AA urges government to expedite its decision on future of e-tolls
The Automobile Association (AA) says comments by Gauteng MEC for transport Jacob Mamabolo on e-tolls do not amount to an official announcement on the system, and may not be considered government’s formal position on the matter.
“The system is still in force as it was previously and while we share the MEC’s sentiments that the system should be scrapped, no formal announcement that they have been scrapped has been made,” notes the AA.
The association says when the announcement is made, and if a decision to scrap e-tolls is taken, several key questions must be answered.
“Are people who have been paying for e-tolls going to be reimbursed, and will outstanding debt owed to the system also be scrapped? And, critically, what is the future funding model going to look like? These are important issues that must be dealt with apart from simply saying the system has been scrapped,” says the AA.
The AA reiterates its position that e-tolls cannot be maintained in their current format, that the system must be scrapped, that people who have being paying for e-tolls must be reimbursed, that all debt must be written off, and that an alternative funding mechanism through the ring-fencing of funds from the General Fuel Levy (GFL) be adopted.
On Thursday morning, Mamabola, speaking to host Stephen Grootes on national radio station SAfm, said, “We (provincial transport department) are already in our state of mind, and just in terms of our legitimate expectations, already living in the post-e-tolls period. We already believe any announcement is imminent ... but (cabinet) ministers, in what they have said, they’ve talked about ‘good news’. ‘Good news to us already means we are looking to a completely new e-toll dispensation, and we are just waiting for that to be formalised. But where we are, there’s no turning back on e-tolls; e-tolls are a thing of the past and we are just waiting for that to be formalised.”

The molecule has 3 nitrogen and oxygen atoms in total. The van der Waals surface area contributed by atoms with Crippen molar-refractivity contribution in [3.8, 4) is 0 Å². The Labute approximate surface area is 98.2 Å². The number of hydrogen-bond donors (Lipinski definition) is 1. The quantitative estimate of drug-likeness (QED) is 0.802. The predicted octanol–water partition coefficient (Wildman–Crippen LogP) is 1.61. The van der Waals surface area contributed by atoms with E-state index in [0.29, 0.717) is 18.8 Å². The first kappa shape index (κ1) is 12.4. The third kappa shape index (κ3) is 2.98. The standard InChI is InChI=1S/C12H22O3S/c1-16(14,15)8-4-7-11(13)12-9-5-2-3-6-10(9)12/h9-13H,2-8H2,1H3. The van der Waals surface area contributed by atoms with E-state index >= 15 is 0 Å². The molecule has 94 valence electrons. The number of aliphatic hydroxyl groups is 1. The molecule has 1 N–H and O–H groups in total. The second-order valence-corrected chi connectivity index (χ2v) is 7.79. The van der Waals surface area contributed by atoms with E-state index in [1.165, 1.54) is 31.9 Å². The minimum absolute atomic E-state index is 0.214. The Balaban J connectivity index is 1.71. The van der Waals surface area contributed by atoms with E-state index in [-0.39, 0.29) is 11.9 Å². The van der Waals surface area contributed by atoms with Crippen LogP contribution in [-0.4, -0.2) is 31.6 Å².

He was then asked by Grootes:“So, they’re being scrapped?”
Mamabola replied: “They’re being scrapped. People of Gauteng should not be burdened with paying for national roads that serve all of us, that serve neighbouring states, that serve the whole economy of our country. That is unfair to leave it to the people of Gauteng. All of us must pay, all of us must carry the burden. It must be fair, and it must be equitable. It is completely wrong to leave the burden of the national roads that support the economy only, exclusively, to the people of Gauteng. They have to be scrapped.”
However, during a post-cabinet media briefing on Thursday, acting minister in the presidency Khumbudzo Ntshavheni told reporters that no formal decision on e-tolls has been made, and that transport minister Fikile Mbalula is still presenting various options to cabinet on the way forward for e-tolls.
“Cabinet is considering various possibilities relating to the system (either) being scrapped or maintained. What the MEC is communicating is not a national position,” Ntshavheni said.
On Monday, Mbalula made yet another commitment to outline the future of e-tolls when he said an announcement “is imminent”. No indication has been given as to when such an announcement will be made.
“The MEC’s position has been known for some time but he does not make the final decision on the future of e-tolls, that decision must come from cabinet and it’s unfortunate that it has been dragging on for some time now. We would again urge cabinet, and the minister of transport, to expedite discussions on the matter with a view to making an announcement as soon as possible. Gauteng motorists are owed the benefit of an announcement, and should not be kept waiting for much longer,” concludes the AA.